One other way to warm up the engine without glow plugs is to keep the coolant warm with a block heater.
Many diesel and even gasoline engines in trucks have that option and are used in the United States and Canada. It is a hot water heater, usually powered by 120v plugged into the garage power for a quick start in the winter. This also helps prevent the oil from being too thick in the cold.
Before block heaters, many had to start a coal fire under the pan of the engine and transmission to warm up the engine oil. The heat would rise of course and also warm the cylinders. My great grandpa had to do this every day up in the mountains in the winter with coals from his fireplace put in a tin pan for his Model A Ford truck.
Perhaps one could reverse engineer the glow plugs replaced with Hot Bulbs? Heated with a gas torch. Just preheating the intake air could be enough.
If I understand correctly, this tractor model has a dual-fuel engine, it can work as a diesel engine or as a gasoline engine with spark plug ignition, this method is also for starting the engine itself, since manually starting a cold diesel engine is impossible.
For several years I had a TD-14 International crawler.
While in the gasoline mode it was very weak and would only run just above an idle. Not strong enough to move the machine . Seemed to be a very low compression ratio.
After it warmed up a little while you could flip the lever for compression and diesel .
I don’t really know a great deal on diesel motors if the truth be known ,but I do remember having 1 pain in the neck forklift that would never fire up in the mornings without a gas flame gun pointing straight into the inlet or a squirt of either what ever was handy .
Yes, it popped up a few times on the forum. Still figuring out how it works and how to determine chipsize. Feed along the axis or on a almost 90 degree angle. The Laimet feed is almost dtraight on the axis. I think you need more power then but chips are smaller.
The first most important thing if diy is an equal distance between the srewblades, I think. If not done correct a lot of power is lost here?
Anyway, screwchipper is on hold for me. Bought a disc chipper this week for a price I couldnt lett it rot away.
Thanks for bringing this one up again GorenK.
I did not watch it back in August when SeanO. had posted it up on comment #33. Too busy then. One whole hour watching was too long of a commitment then.
But today I did watch it.
My Grandfather John/Jack Unruh was a master welder-fabricator as his mid-life carree into retirement. I was too young to ever see him work. This video I got to go-way-back and “see” him work. A true Master in steels.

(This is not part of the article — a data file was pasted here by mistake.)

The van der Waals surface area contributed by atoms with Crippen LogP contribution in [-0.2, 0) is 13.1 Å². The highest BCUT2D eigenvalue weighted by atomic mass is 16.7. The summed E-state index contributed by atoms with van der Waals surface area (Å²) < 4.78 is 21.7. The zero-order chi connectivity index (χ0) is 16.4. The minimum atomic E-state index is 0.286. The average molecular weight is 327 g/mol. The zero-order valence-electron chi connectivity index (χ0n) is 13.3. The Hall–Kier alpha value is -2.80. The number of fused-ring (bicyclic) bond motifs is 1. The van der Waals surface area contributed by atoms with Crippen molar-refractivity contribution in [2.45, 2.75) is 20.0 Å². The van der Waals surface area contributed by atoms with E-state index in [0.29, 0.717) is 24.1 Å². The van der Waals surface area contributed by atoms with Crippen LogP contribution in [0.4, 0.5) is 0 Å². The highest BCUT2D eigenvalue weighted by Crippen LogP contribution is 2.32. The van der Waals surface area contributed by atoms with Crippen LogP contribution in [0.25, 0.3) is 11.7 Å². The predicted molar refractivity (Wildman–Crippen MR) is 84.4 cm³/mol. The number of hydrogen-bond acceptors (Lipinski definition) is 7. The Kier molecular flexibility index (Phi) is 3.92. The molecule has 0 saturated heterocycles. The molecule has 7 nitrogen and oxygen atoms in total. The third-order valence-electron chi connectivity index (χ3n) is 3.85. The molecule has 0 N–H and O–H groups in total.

Very good video as it first shows the machine working. Then ends showing the machine working. This system able to self feed right down to the wide spread twiggy ends. No pre-stripping prepping needed.
It would seem that how a person processes to chunked-bits will be very dependent on the actual form of the input wood form stocks. And then the intend purpose for those chunked-bits.
Not the wonder of a Master welder-fabricators creation.
I tried some examples and came to very handy simplification. If you choose radius of helix circle equal to diameter of shaft, than pitch angle of the helix will be roughly 32,5° and helix height will be double of shaft diameter. Which seems very good angle to cut through the material at the edge. And good cut size. If you choose 1" shaft size, your chunks will be 2" long.
IIRC the ideal feed angle is roughly 30 degrees from the shaft. They use less energy then a disc chipper, but tend to be slower, and more expensive because of fabrication.
The difference between the laimet and this, is that the laimet varies the feed angle by varying the size of the auger flights so you can feed it parallel to the shaft. But they are the same idea. I don’t think laimet could get a patent for the auger without varying the auger flight sizes.
Well i got my blanks (flights) cut out a while back. Havent done anything else with them so far … im thinking i should chuck them up in the lath and put a bevel/cutting edge on them before attempting to press them open into an actual flight. I went way bigger than I needed too but still thinking just maybe i can push wider stuff threw it.
Im going to use a 1.5" shaft. My plates are 3/8" thick and i cut them out at 13" diameter…yeah, i know. They are quite large! But that was the size of the square plates i got my hands on and i can always cut them down.
With the thought being that im feeding a WK gassifier…
How far do you think i should seperat the flights?
Ive got my own idea’s about it, but thought i should run it by everyone else before i start.
The heat from the welding may warp the shaft a little, so maybe it would be better to recut the flights on the lathe after they are welded. Also probably better to recut the surfaces where the inner bearing races contact the shaft after the flights are welded to the shaft.